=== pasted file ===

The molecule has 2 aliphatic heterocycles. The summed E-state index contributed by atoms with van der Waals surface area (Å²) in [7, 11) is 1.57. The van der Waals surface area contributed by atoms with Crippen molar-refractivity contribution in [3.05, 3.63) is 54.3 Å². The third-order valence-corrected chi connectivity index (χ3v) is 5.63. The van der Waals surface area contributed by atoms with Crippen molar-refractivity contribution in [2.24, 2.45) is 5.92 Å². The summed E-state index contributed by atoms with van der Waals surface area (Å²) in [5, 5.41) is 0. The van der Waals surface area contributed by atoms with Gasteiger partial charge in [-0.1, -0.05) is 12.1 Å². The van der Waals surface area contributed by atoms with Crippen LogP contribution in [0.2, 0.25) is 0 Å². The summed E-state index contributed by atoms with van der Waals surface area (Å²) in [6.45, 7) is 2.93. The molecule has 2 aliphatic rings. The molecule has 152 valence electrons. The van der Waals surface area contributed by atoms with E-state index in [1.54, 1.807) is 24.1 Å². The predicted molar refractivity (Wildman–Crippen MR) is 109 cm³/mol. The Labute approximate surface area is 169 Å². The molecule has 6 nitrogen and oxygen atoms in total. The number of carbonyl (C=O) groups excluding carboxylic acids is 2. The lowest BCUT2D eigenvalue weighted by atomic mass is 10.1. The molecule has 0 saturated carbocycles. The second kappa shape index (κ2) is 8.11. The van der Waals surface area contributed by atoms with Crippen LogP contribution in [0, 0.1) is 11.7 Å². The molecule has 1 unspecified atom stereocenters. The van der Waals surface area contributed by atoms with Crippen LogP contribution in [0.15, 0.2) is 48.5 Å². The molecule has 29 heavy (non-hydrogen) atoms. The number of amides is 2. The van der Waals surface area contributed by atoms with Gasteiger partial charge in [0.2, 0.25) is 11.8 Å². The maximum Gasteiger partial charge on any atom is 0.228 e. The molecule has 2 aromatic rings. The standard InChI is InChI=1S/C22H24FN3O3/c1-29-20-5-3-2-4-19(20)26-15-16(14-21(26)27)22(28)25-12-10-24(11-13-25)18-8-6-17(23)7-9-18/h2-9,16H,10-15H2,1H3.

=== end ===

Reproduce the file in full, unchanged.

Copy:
The molecule has 2 aliphatic heterocycles. The summed E-state index contributed by atoms with van der Waals surface area (Å²) in [7, 11) is 1.57. The van der Waals surface area contributed by atoms with Crippen molar-refractivity contribution in [3.05, 3.63) is 54.3 Å². The third-order valence-corrected chi connectivity index (χ3v) is 5.63. The van der Waals surface area contributed by atoms with Crippen molar-refractivity contribution in [2.24, 2.45) is 5.92 Å². The summed E-state index contributed by atoms with van der Waals surface area (Å²) in [5, 5.41) is 0. The van der Waals surface area contributed by atoms with Gasteiger partial charge in [-0.1, -0.05) is 12.1 Å². The van der Waals surface area contributed by atoms with Crippen LogP contribution in [0.2, 0.25) is 0 Å². The summed E-state index contributed by atoms with van der Waals surface area (Å²) in [6.45, 7) is 2.93. The molecule has 2 aliphatic rings. The molecule has 152 valence electrons. The van der Waals surface area contributed by atoms with E-state index in [1.54, 1.807) is 24.1 Å². The predicted molar refractivity (Wildman–Crippen MR) is 109 cm³/mol. The Labute approximate surface area is 169 Å². The molecule has 6 nitrogen and oxygen atoms in total. The number of carbonyl (C=O) groups excluding carboxylic acids is 2. The lowest BCUT2D eigenvalue weighted by atomic mass is 10.1. The molecule has 0 saturated carbocycles. The second kappa shape index (κ2) is 8.11. The van der Waals surface area contributed by atoms with Crippen LogP contribution in [0, 0.1) is 11.7 Å². The molecule has 1 unspecified atom stereocenters. The van der Waals surface area contributed by atoms with Crippen LogP contribution in [0.15, 0.2) is 48.5 Å². The molecule has 29 heavy (non-hydrogen) atoms. The number of amides is 2. The van der Waals surface area contributed by atoms with Gasteiger partial charge in [0.2, 0.25) is 11.8 Å². The maximum Gasteiger partial charge on any atom is 0.228 e. The molecule has 2 aromatic rings. The standard InChI is InChI=1S/C22H24FN3O3/c1-29-20-5-3-2-4-19(20)26-15-16(14-21(26)27)22(28)25-12-10-24(11-13-25)18-8-6-17(23)7-9-18/h2-9,16H,10-15H2,1H3.